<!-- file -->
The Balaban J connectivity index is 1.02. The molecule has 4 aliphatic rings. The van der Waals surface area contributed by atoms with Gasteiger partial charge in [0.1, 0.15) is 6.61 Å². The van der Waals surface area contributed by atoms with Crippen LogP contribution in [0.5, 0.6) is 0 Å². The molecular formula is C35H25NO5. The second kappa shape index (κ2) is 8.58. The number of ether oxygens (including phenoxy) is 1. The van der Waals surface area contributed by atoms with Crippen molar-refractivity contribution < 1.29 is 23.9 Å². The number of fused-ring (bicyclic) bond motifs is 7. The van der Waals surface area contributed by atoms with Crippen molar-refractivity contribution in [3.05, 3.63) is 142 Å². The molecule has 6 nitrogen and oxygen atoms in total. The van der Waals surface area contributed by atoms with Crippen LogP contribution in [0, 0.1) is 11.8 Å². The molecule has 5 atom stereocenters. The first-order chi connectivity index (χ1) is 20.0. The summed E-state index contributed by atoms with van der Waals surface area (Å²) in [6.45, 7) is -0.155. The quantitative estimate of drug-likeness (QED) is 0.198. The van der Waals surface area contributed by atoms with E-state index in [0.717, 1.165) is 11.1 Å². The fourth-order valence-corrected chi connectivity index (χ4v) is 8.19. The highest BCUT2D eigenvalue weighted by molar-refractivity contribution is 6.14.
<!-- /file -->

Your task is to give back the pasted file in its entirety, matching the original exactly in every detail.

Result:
The Balaban J connectivity index is 1.02. The molecule has 4 aliphatic rings. The van der Waals surface area contributed by atoms with Gasteiger partial charge in [0.1, 0.15) is 6.61 Å². The van der Waals surface area contributed by atoms with Crippen LogP contribution in [0.5, 0.6) is 0 Å². The molecular formula is C35H25NO5. The second kappa shape index (κ2) is 8.58. The number of ether oxygens (including phenoxy) is 1. The van der Waals surface area contributed by atoms with Crippen molar-refractivity contribution < 1.29 is 23.9 Å². The number of fused-ring (bicyclic) bond motifs is 7. The van der Waals surface area contributed by atoms with Crippen molar-refractivity contribution in [3.05, 3.63) is 142 Å². The molecule has 6 nitrogen and oxygen atoms in total. The van der Waals surface area contributed by atoms with Crippen LogP contribution in [0, 0.1) is 11.8 Å². The molecule has 5 atom stereocenters. The first-order chi connectivity index (χ1) is 20.0. The summed E-state index contributed by atoms with van der Waals surface area (Å²) in [6.45, 7) is -0.155. The quantitative estimate of drug-likeness (QED) is 0.198. The van der Waals surface area contributed by atoms with E-state index in [0.717, 1.165) is 11.1 Å². The fourth-order valence-corrected chi connectivity index (χ4v) is 8.19. The highest BCUT2D eigenvalue weighted by molar-refractivity contribution is 6.14.